Page:Popular Science Monthly Volume 2.djvu/489

From Wikisource
Jump to: navigation, search
This page has been validated.
473
THE WARMING OF HOUSES.

necessary that it should be kept in mind throughout while treating of the former. In fact, infusing heated air is a more economical and pleasanter mode of warming houses than direct radiation, and it is only by their capability of combining the two methods that open fires can maintain ascendency over stoves, and it is only by uniting proper ventilation with stoves that they ought to be tolerated.

Lastly, all appliances should be simple and as self-acting as possible. This is essential for those intended for the use of the poor, whose treatment of them is of the roughest, and who neither need nor understand any thing complicated. If there be a damper to be drawn, or a handle to be turned by them, neither will be drawn nor turned except occasionally the wrong way, and if there be any cover or part that is loose, it is safe to be lost. At the risk, therefore, of some waste, their scanty fuel must be consumed in the most primitive manner possible. With somewhat less force the same caution may be given to those who design apparatus for the upper classes. Every thing even for them should be as self-acting as possible, for, though individuals may for a time take a fancy to an ingenious arrangement that requires personal adjustment, they tire of it in time; servants in their succession are not to be drilled into its use, and the thing is soon left to itself, and failure is the inevitable result.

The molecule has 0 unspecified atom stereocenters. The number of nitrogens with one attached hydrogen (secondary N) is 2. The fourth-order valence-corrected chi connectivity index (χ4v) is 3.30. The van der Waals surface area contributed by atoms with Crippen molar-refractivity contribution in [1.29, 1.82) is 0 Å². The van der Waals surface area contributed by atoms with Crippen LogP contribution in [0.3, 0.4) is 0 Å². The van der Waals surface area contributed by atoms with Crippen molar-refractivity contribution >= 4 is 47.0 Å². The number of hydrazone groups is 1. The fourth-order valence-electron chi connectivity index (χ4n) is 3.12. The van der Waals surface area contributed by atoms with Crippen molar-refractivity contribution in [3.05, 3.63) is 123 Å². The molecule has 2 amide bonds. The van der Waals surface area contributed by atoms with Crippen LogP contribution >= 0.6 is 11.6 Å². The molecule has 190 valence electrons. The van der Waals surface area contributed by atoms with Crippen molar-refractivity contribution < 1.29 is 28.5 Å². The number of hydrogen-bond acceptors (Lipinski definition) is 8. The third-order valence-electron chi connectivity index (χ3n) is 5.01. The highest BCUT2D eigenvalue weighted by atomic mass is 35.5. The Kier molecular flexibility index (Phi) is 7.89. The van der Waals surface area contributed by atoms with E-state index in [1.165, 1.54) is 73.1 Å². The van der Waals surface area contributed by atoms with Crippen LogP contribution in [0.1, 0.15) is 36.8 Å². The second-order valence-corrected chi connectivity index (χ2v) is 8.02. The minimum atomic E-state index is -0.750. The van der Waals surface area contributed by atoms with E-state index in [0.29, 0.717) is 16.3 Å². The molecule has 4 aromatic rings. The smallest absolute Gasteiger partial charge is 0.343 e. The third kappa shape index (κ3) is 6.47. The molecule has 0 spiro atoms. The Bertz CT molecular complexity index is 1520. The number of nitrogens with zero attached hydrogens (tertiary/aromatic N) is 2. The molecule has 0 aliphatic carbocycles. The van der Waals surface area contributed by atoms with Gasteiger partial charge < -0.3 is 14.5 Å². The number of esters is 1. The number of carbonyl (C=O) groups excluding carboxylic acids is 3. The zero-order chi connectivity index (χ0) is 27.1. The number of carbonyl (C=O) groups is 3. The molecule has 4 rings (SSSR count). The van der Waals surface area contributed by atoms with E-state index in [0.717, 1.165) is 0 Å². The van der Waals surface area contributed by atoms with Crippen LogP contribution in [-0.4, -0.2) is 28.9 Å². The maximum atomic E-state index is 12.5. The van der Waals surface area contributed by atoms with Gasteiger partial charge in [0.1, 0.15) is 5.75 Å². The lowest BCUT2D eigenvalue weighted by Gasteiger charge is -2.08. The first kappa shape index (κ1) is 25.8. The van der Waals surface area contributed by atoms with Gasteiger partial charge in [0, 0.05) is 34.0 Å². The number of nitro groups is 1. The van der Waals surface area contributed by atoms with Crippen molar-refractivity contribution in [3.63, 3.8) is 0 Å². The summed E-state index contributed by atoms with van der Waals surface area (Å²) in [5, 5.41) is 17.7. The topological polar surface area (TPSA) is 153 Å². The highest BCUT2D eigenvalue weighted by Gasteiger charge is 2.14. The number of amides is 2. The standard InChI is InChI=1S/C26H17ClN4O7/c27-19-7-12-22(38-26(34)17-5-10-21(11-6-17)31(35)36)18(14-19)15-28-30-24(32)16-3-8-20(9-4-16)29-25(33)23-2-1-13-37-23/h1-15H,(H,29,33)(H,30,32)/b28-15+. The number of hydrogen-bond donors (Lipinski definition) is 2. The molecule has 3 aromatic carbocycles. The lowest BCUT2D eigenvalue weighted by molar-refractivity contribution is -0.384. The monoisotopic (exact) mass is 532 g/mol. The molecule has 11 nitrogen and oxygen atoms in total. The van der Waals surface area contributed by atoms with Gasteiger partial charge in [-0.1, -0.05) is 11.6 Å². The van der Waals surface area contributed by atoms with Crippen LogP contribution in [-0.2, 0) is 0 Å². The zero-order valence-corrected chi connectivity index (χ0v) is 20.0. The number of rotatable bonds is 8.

To proceed to the several appliances themselves:

In the race to attain economy, it must be acknowledged, at the outset, that close stoves completely distance open grates, and that they in their turn are as far ahead of all gas-apparatus as at present invented; and yet all have some advantages as well as disadvantages peculiar to themselves, to which it is worth giving some consideration.

In stoves, the heat from fuel can be almost wholly extracted and utilized, and even the little that escapes with the gaseous products of combustion is heavily taxed when its ultimate exit is by the few insignificant pipes, or diminutive chimney-stalks, which alone are suffered to peep above the roofs of houses on the Continent. English ideas of comfort will not, however, permit of the general introduction of the stove system into this country, and it is hardly to be desired that it should, unless great improvement be grafted upon that in vogue abroad, in which stuffiness is ever an accompaniment of warmth.

Our British privilege, however, of being able to poke the fire, although purchased dearly by its concomitant dust and the labor it entails upon servants, is not likely soon to be relinquished, and the luxury of an open fire is a fact which no theory can demolish.

Still, the grates in common use savor of barbarism, and much can and should be done to gain further refinement, economy, and immunity from nuisance. There is no need, for instance, that our roofs should be disfigured by the ugly and even comical flue terminals which Dickens satirized in one of his latest Christmas publications. We ought not to be subject to vexatious down-draughts in windy weather, nor to